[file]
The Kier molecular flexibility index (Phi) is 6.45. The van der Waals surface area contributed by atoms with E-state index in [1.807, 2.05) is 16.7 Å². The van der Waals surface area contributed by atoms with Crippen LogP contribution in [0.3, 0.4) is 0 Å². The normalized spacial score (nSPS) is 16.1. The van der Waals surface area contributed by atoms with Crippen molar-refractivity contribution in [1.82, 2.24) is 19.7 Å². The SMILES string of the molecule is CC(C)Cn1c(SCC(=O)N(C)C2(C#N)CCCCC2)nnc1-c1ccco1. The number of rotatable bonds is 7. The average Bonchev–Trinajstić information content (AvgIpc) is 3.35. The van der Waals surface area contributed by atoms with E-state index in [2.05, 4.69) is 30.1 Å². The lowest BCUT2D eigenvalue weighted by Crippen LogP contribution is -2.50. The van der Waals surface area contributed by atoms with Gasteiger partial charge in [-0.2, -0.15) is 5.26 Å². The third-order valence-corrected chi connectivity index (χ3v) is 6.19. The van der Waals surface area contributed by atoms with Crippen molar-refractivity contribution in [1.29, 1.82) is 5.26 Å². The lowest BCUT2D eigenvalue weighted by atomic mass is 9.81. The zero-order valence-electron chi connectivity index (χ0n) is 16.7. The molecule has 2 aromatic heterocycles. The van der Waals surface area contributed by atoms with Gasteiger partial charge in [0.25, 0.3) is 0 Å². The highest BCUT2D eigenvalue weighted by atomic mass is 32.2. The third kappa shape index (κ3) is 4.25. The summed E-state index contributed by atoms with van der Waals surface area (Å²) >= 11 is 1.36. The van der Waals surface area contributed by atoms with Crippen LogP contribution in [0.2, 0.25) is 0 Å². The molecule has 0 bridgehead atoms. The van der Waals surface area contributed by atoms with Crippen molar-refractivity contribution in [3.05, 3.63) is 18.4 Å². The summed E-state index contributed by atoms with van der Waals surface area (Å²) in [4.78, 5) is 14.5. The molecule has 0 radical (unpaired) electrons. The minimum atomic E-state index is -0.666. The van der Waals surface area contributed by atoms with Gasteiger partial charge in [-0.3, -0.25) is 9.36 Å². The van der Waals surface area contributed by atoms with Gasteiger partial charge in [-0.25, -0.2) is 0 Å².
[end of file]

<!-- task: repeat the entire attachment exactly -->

The Kier molecular flexibility index (Phi) is 6.45. The van der Waals surface area contributed by atoms with E-state index in [1.807, 2.05) is 16.7 Å². The van der Waals surface area contributed by atoms with Crippen LogP contribution in [0.3, 0.4) is 0 Å². The normalized spacial score (nSPS) is 16.1. The van der Waals surface area contributed by atoms with Crippen molar-refractivity contribution in [1.82, 2.24) is 19.7 Å². The SMILES string of the molecule is CC(C)Cn1c(SCC(=O)N(C)C2(C#N)CCCCC2)nnc1-c1ccco1. The number of rotatable bonds is 7. The average Bonchev–Trinajstić information content (AvgIpc) is 3.35. The van der Waals surface area contributed by atoms with E-state index in [2.05, 4.69) is 30.1 Å². The lowest BCUT2D eigenvalue weighted by Crippen LogP contribution is -2.50. The van der Waals surface area contributed by atoms with Gasteiger partial charge in [-0.2, -0.15) is 5.26 Å². The third-order valence-corrected chi connectivity index (χ3v) is 6.19. The van der Waals surface area contributed by atoms with Crippen molar-refractivity contribution in [1.29, 1.82) is 5.26 Å². The lowest BCUT2D eigenvalue weighted by atomic mass is 9.81. The zero-order valence-electron chi connectivity index (χ0n) is 16.7. The molecule has 2 aromatic heterocycles. The van der Waals surface area contributed by atoms with Gasteiger partial charge in [0.25, 0.3) is 0 Å². The highest BCUT2D eigenvalue weighted by atomic mass is 32.2. The third kappa shape index (κ3) is 4.25. The summed E-state index contributed by atoms with van der Waals surface area (Å²) >= 11 is 1.36. The van der Waals surface area contributed by atoms with Crippen LogP contribution in [0.2, 0.25) is 0 Å². The molecule has 0 bridgehead atoms. The van der Waals surface area contributed by atoms with Crippen molar-refractivity contribution in [3.05, 3.63) is 18.4 Å². The summed E-state index contributed by atoms with van der Waals surface area (Å²) in [4.78, 5) is 14.5. The molecule has 0 radical (unpaired) electrons. The minimum atomic E-state index is -0.666. The van der Waals surface area contributed by atoms with Gasteiger partial charge in [-0.3, -0.25) is 9.36 Å². The van der Waals surface area contributed by atoms with Gasteiger partial charge in [-0.25, -0.2) is 0 Å².